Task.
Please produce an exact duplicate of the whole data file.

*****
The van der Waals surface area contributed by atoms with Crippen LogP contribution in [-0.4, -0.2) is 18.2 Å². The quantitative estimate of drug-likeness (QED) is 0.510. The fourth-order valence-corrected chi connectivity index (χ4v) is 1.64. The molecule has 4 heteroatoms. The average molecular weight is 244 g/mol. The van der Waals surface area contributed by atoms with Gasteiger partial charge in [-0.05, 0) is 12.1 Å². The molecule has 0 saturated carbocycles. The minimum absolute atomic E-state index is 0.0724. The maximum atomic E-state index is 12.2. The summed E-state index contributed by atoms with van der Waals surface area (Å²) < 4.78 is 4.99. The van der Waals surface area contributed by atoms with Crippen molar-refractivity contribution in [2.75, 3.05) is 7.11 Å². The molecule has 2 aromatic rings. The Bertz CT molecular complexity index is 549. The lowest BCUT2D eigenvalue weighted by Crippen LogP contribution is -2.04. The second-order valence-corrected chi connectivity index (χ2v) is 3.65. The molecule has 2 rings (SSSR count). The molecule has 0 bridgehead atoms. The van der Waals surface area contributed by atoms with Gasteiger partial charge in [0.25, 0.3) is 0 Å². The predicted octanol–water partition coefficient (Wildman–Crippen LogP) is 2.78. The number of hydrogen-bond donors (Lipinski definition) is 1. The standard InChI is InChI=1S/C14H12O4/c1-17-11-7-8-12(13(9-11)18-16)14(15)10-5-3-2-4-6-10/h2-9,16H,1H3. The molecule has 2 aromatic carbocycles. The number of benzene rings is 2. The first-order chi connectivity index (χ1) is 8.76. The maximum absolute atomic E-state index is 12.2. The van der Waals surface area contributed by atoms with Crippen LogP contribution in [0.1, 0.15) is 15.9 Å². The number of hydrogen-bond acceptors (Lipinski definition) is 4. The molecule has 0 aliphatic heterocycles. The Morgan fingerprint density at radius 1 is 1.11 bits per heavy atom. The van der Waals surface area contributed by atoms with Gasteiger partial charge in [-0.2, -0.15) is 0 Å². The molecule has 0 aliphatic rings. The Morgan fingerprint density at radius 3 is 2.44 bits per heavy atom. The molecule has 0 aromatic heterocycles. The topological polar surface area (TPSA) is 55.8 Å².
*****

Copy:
The van der Waals surface area contributed by atoms with Crippen LogP contribution in [-0.4, -0.2) is 18.2 Å². The quantitative estimate of drug-likeness (QED) is 0.510. The fourth-order valence-corrected chi connectivity index (χ4v) is 1.64. The molecule has 4 heteroatoms. The average molecular weight is 244 g/mol. The van der Waals surface area contributed by atoms with Gasteiger partial charge in [-0.05, 0) is 12.1 Å². The molecule has 0 saturated carbocycles. The minimum absolute atomic E-state index is 0.0724. The maximum atomic E-state index is 12.2. The summed E-state index contributed by atoms with van der Waals surface area (Å²) < 4.78 is 4.99. The van der Waals surface area contributed by atoms with Crippen molar-refractivity contribution in [2.75, 3.05) is 7.11 Å². The molecule has 2 aromatic rings. The Bertz CT molecular complexity index is 549. The lowest BCUT2D eigenvalue weighted by Crippen LogP contribution is -2.04. The second-order valence-corrected chi connectivity index (χ2v) is 3.65. The molecule has 2 rings (SSSR count). The molecule has 0 bridgehead atoms. The van der Waals surface area contributed by atoms with Gasteiger partial charge in [0.25, 0.3) is 0 Å². The predicted octanol–water partition coefficient (Wildman–Crippen LogP) is 2.78. The number of hydrogen-bond donors (Lipinski definition) is 1. The standard InChI is InChI=1S/C14H12O4/c1-17-11-7-8-12(13(9-11)18-16)14(15)10-5-3-2-4-6-10/h2-9,16H,1H3. The molecule has 2 aromatic carbocycles. The number of benzene rings is 2. The first-order chi connectivity index (χ1) is 8.76. The maximum absolute atomic E-state index is 12.2. The van der Waals surface area contributed by atoms with Crippen LogP contribution in [0.1, 0.15) is 15.9 Å². The number of hydrogen-bond acceptors (Lipinski definition) is 4. The molecule has 0 aliphatic heterocycles. The Morgan fingerprint density at radius 1 is 1.11 bits per heavy atom. The van der Waals surface area contributed by atoms with Gasteiger partial charge in [-0.2, -0.15) is 0 Å². The molecule has 0 aliphatic rings. The Morgan fingerprint density at radius 3 is 2.44 bits per heavy atom. The molecule has 0 aromatic heterocycles. The topological polar surface area (TPSA) is 55.8 Å².